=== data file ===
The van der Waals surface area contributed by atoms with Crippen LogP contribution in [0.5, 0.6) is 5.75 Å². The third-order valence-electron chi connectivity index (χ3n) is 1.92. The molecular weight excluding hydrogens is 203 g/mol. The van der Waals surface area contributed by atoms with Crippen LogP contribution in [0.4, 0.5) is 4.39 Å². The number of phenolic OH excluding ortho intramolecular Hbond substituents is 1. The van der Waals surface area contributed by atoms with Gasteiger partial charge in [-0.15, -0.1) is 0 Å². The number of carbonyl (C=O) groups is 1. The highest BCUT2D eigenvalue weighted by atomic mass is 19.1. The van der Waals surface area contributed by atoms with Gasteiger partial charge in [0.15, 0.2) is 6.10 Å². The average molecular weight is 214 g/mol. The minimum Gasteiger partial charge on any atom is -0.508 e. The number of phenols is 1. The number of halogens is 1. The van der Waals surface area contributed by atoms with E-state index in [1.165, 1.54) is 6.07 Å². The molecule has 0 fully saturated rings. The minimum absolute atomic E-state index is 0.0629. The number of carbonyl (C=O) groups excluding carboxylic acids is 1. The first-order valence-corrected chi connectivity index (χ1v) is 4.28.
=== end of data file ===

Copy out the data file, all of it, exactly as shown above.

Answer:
The van der Waals surface area contributed by atoms with Crippen LogP contribution in [0.5, 0.6) is 5.75 Å². The third-order valence-electron chi connectivity index (χ3n) is 1.92. The molecular weight excluding hydrogens is 203 g/mol. The van der Waals surface area contributed by atoms with Crippen LogP contribution in [0.4, 0.5) is 4.39 Å². The number of phenolic OH excluding ortho intramolecular Hbond substituents is 1. The van der Waals surface area contributed by atoms with Gasteiger partial charge in [-0.15, -0.1) is 0 Å². The number of carbonyl (C=O) groups is 1. The highest BCUT2D eigenvalue weighted by atomic mass is 19.1. The van der Waals surface area contributed by atoms with Gasteiger partial charge in [0.15, 0.2) is 6.10 Å². The average molecular weight is 214 g/mol. The minimum Gasteiger partial charge on any atom is -0.508 e. The number of phenols is 1. The number of halogens is 1. The van der Waals surface area contributed by atoms with E-state index in [1.165, 1.54) is 6.07 Å². The molecule has 0 fully saturated rings. The minimum absolute atomic E-state index is 0.0629. The number of carbonyl (C=O) groups excluding carboxylic acids is 1. The first-order valence-corrected chi connectivity index (χ1v) is 4.28.